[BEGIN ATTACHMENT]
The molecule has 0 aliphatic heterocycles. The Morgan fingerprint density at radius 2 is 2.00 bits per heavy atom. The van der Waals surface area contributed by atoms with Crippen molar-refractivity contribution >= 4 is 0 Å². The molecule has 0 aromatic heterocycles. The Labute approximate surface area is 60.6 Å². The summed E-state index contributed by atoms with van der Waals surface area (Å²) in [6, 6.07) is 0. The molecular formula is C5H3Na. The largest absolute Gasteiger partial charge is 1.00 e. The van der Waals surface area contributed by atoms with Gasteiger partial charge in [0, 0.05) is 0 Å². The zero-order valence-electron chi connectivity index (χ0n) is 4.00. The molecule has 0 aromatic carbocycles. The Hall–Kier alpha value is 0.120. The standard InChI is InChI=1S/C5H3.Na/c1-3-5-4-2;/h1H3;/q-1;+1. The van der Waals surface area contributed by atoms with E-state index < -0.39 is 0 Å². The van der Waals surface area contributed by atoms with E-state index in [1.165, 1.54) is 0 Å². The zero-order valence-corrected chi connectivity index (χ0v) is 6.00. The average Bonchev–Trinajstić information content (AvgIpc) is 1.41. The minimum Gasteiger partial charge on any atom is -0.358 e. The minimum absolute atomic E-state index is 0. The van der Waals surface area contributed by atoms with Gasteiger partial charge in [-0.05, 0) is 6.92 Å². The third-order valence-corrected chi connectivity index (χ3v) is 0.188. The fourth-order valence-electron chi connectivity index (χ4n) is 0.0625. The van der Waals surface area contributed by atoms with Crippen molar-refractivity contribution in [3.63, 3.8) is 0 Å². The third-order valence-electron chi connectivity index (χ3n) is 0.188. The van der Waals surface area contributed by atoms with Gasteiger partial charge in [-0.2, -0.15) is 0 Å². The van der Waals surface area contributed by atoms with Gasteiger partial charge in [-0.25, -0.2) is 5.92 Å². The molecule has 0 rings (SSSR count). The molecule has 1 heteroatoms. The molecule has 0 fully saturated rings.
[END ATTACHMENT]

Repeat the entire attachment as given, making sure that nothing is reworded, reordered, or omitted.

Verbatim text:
The molecule has 0 aliphatic heterocycles. The Morgan fingerprint density at radius 2 is 2.00 bits per heavy atom. The van der Waals surface area contributed by atoms with Crippen molar-refractivity contribution >= 4 is 0 Å². The molecule has 0 aromatic heterocycles. The Labute approximate surface area is 60.6 Å². The summed E-state index contributed by atoms with van der Waals surface area (Å²) in [6, 6.07) is 0. The molecular formula is C5H3Na. The largest absolute Gasteiger partial charge is 1.00 e. The van der Waals surface area contributed by atoms with Gasteiger partial charge in [0, 0.05) is 0 Å². The zero-order valence-electron chi connectivity index (χ0n) is 4.00. The molecule has 0 aromatic carbocycles. The Hall–Kier alpha value is 0.120. The standard InChI is InChI=1S/C5H3.Na/c1-3-5-4-2;/h1H3;/q-1;+1. The van der Waals surface area contributed by atoms with E-state index < -0.39 is 0 Å². The van der Waals surface area contributed by atoms with E-state index in [1.165, 1.54) is 0 Å². The zero-order valence-corrected chi connectivity index (χ0v) is 6.00. The average Bonchev–Trinajstić information content (AvgIpc) is 1.41. The minimum Gasteiger partial charge on any atom is -0.358 e. The minimum absolute atomic E-state index is 0. The van der Waals surface area contributed by atoms with Gasteiger partial charge in [-0.05, 0) is 6.92 Å². The third-order valence-corrected chi connectivity index (χ3v) is 0.188. The fourth-order valence-electron chi connectivity index (χ4n) is 0.0625. The van der Waals surface area contributed by atoms with Crippen molar-refractivity contribution in [3.63, 3.8) is 0 Å². The third-order valence-electron chi connectivity index (χ3n) is 0.188. The van der Waals surface area contributed by atoms with Gasteiger partial charge in [-0.2, -0.15) is 0 Å². The van der Waals surface area contributed by atoms with Gasteiger partial charge in [-0.25, -0.2) is 5.92 Å². The molecule has 0 rings (SSSR count). The molecule has 1 heteroatoms. The molecule has 0 fully saturated rings.